Don't skimp on the oil: There's a good bit here, but it creates a gorgeous tomato sauce that coats the noodles nicely. Burrata is rich, delicious fresh mozzarella cheese filled with cream. Although it was originally a hard-to-find imported Italian ingredient, now Bel Gioioso (an American cheese producer) makes and sells it in the gourmet cheese section at many major supermarkets.
8 ounces uncooked fettuccine
2/3 cup grape tomatoes, halved (about 10 large)
3 tablespoons extra-virgin olive oil
1/4 teaspoon crushed red pepper
4 garlic cloves, thinly sliced
1 (14.5-ounce) can unsalted diced tomatoes, undrained
3/4 teaspoon salt
3 ounces fresh baby spinach (about 3 cups)
4 ounces burrata cheese
Freshly ground black pepper
How to Make It
Cook pasta according to package directions, omitting salt and fat; drain.
While pasta cooks, heat a large skillet over medium-high heat. Coat pan with cooking spray. Arrange tomato halves, cut sides down, in pan; cook 1 1/2 minutes or until seared. Stir tomatoes; cook 30 seconds. Remove tomatoes from pan; set aside.
Reduce heat to low. Add oil to pan; swirl to coat. Add red pepper and garlic; cook 2 minutes or until fragrant, stirring occasionally. Place canned tomatoes in a mini chopper or food processor; process until almost smooth. Add pureed tomatoes and salt to oil mixture; cook 8 minutes, stirring occasionally.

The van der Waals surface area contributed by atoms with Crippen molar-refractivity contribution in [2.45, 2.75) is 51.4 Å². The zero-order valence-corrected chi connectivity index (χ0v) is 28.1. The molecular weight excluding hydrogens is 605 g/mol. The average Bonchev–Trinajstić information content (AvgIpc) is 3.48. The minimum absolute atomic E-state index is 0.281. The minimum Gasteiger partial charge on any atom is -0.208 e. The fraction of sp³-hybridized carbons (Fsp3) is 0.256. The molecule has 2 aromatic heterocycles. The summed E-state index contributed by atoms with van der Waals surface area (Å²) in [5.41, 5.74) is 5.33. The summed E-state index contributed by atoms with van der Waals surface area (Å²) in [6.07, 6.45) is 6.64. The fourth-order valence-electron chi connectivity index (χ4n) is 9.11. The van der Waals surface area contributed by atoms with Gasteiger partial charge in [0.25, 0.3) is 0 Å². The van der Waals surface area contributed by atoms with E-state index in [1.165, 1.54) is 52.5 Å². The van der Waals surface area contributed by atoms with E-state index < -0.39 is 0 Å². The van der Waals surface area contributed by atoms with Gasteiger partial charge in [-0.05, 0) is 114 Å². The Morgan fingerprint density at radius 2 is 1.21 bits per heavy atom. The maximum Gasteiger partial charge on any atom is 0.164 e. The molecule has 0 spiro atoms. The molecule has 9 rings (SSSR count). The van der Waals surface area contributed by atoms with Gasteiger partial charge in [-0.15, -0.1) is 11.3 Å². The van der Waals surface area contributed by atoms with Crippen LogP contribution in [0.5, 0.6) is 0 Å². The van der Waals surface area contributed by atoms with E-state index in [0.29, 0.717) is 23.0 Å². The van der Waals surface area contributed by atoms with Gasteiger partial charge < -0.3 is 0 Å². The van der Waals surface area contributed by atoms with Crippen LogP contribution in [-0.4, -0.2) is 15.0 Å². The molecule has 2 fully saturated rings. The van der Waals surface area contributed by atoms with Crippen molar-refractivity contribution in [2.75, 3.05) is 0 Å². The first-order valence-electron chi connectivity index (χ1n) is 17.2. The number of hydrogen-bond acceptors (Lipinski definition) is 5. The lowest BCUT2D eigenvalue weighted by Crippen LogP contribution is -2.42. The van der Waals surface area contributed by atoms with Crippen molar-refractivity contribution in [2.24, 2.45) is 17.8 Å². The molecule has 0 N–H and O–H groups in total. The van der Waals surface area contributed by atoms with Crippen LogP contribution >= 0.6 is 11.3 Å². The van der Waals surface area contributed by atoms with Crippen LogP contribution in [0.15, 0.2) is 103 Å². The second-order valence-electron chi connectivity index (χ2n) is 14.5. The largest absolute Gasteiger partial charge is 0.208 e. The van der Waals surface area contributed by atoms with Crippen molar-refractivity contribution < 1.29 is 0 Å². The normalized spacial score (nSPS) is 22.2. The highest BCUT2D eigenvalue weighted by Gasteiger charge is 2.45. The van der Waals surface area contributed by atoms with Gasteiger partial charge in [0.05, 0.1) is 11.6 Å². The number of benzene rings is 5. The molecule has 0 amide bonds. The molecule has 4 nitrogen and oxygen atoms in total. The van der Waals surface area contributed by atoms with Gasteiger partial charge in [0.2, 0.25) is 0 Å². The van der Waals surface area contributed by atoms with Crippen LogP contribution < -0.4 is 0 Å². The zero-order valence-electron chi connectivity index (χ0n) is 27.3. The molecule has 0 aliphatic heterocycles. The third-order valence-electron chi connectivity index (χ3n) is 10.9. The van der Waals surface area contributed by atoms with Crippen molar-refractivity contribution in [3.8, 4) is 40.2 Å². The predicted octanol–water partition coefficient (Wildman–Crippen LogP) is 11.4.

Remove skillet from heat. Add spinach and cooked pasta; toss well until spinach wilts slightly. Arrange about 1 1/3 cups pasta mixture in each of 4 shallow bowls. Divide the seared grape tomato halves evenly among the servings. Dollop about 2 tablespoons burrata cheese over each serving, and sprinkle with freshly ground black pepper.
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This is the best recipe! The problem is the Burrata. It is too expensive and doesn't keep well, so you spend too much money and don't use much of the product. The secret it to use Low-Fat Ricotta instead. Dollop the 2 tablespoons on each serving, just as is specified for the Burrata. The ricotta melts just a bit into the pasta and makes a wonderful creamy sauce. My husband has to have a spoon to get every last bit of it! Others have tried fresh mozzarella without good results. Ricotta works much better. Interestingly, there are several pasta recipes that call for ricotta just as I've described. I wonder that it wasn't suggested for this recipe. It works better here than for any of others. I now make this 3 of 4 times a month.
Easy, quick & delicious, even meat-loving hubby liked it. I did use the diced tomatoes with Italian spices, as one reviewer suggested, as well as a bit more garlic. If you can find burrata, it's a wonderful addition to the dish & worth the $$ over regular mozzarella.